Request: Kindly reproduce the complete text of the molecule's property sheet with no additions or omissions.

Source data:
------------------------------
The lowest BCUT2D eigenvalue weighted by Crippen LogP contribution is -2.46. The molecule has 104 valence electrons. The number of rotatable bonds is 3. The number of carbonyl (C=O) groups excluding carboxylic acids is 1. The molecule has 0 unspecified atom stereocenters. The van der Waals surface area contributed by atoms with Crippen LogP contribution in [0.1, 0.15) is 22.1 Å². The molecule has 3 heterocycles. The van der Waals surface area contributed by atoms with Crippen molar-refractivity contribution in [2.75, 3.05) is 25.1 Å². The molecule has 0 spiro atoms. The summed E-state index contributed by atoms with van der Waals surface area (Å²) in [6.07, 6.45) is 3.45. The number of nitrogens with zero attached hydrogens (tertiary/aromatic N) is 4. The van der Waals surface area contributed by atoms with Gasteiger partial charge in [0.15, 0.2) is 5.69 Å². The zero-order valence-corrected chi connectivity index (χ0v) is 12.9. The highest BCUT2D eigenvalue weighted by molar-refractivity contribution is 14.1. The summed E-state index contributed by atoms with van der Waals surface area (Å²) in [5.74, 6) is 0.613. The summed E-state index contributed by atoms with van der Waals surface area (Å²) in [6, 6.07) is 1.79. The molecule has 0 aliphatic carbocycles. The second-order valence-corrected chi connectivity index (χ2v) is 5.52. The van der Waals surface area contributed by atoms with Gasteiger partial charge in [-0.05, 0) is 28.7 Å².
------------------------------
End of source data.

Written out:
The lowest BCUT2D eigenvalue weighted by Crippen LogP contribution is -2.46. The molecule has 104 valence electrons. The number of rotatable bonds is 3. The number of carbonyl (C=O) groups excluding carboxylic acids is 1. The molecule has 0 unspecified atom stereocenters. The van der Waals surface area contributed by atoms with Crippen LogP contribution in [0.1, 0.15) is 22.1 Å². The molecule has 3 heterocycles. The van der Waals surface area contributed by atoms with Crippen molar-refractivity contribution in [2.75, 3.05) is 25.1 Å². The molecule has 0 spiro atoms. The summed E-state index contributed by atoms with van der Waals surface area (Å²) in [6.07, 6.45) is 3.45. The number of nitrogens with zero attached hydrogens (tertiary/aromatic N) is 4. The van der Waals surface area contributed by atoms with Gasteiger partial charge in [0.15, 0.2) is 5.69 Å². The zero-order valence-corrected chi connectivity index (χ0v) is 12.9. The highest BCUT2D eigenvalue weighted by molar-refractivity contribution is 14.1. The summed E-state index contributed by atoms with van der Waals surface area (Å²) in [5.74, 6) is 0.613. The summed E-state index contributed by atoms with van der Waals surface area (Å²) in [6, 6.07) is 1.79. The molecule has 0 aliphatic carbocycles. The second-order valence-corrected chi connectivity index (χ2v) is 5.52. The van der Waals surface area contributed by atoms with Gasteiger partial charge in [-0.05, 0) is 28.7 Å².